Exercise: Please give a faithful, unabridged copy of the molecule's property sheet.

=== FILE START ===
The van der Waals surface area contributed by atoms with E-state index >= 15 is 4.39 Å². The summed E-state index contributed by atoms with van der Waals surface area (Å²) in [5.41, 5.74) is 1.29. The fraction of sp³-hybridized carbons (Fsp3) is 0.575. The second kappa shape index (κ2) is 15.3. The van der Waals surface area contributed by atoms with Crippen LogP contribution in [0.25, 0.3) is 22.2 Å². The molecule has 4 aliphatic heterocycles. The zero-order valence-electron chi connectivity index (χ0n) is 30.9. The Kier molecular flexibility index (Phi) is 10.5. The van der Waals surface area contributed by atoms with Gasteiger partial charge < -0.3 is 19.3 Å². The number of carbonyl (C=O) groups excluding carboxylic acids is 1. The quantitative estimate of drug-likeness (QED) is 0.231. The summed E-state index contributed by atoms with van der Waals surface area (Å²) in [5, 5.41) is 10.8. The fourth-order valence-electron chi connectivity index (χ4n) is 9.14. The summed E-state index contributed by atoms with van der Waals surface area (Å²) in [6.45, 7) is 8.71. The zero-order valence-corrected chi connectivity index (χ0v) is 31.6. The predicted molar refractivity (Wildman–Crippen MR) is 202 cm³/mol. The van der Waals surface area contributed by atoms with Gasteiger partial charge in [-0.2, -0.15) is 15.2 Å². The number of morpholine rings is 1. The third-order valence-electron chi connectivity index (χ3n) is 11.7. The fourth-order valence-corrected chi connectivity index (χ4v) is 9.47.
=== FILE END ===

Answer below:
The van der Waals surface area contributed by atoms with E-state index >= 15 is 4.39 Å². The summed E-state index contributed by atoms with van der Waals surface area (Å²) in [5.41, 5.74) is 1.29. The fraction of sp³-hybridized carbons (Fsp3) is 0.575. The second kappa shape index (κ2) is 15.3. The van der Waals surface area contributed by atoms with Crippen LogP contribution in [0.25, 0.3) is 22.2 Å². The molecule has 4 aliphatic heterocycles. The zero-order valence-electron chi connectivity index (χ0n) is 30.9. The Kier molecular flexibility index (Phi) is 10.5. The van der Waals surface area contributed by atoms with Gasteiger partial charge < -0.3 is 19.3 Å². The number of carbonyl (C=O) groups excluding carboxylic acids is 1. The quantitative estimate of drug-likeness (QED) is 0.231. The summed E-state index contributed by atoms with van der Waals surface area (Å²) in [5, 5.41) is 10.8. The fourth-order valence-electron chi connectivity index (χ4n) is 9.14. The summed E-state index contributed by atoms with van der Waals surface area (Å²) in [6.45, 7) is 8.71. The zero-order valence-corrected chi connectivity index (χ0v) is 31.6. The predicted molar refractivity (Wildman–Crippen MR) is 202 cm³/mol. The van der Waals surface area contributed by atoms with Gasteiger partial charge in [-0.2, -0.15) is 15.2 Å². The number of morpholine rings is 1. The third-order valence-electron chi connectivity index (χ3n) is 11.7. The fourth-order valence-corrected chi connectivity index (χ4v) is 9.47.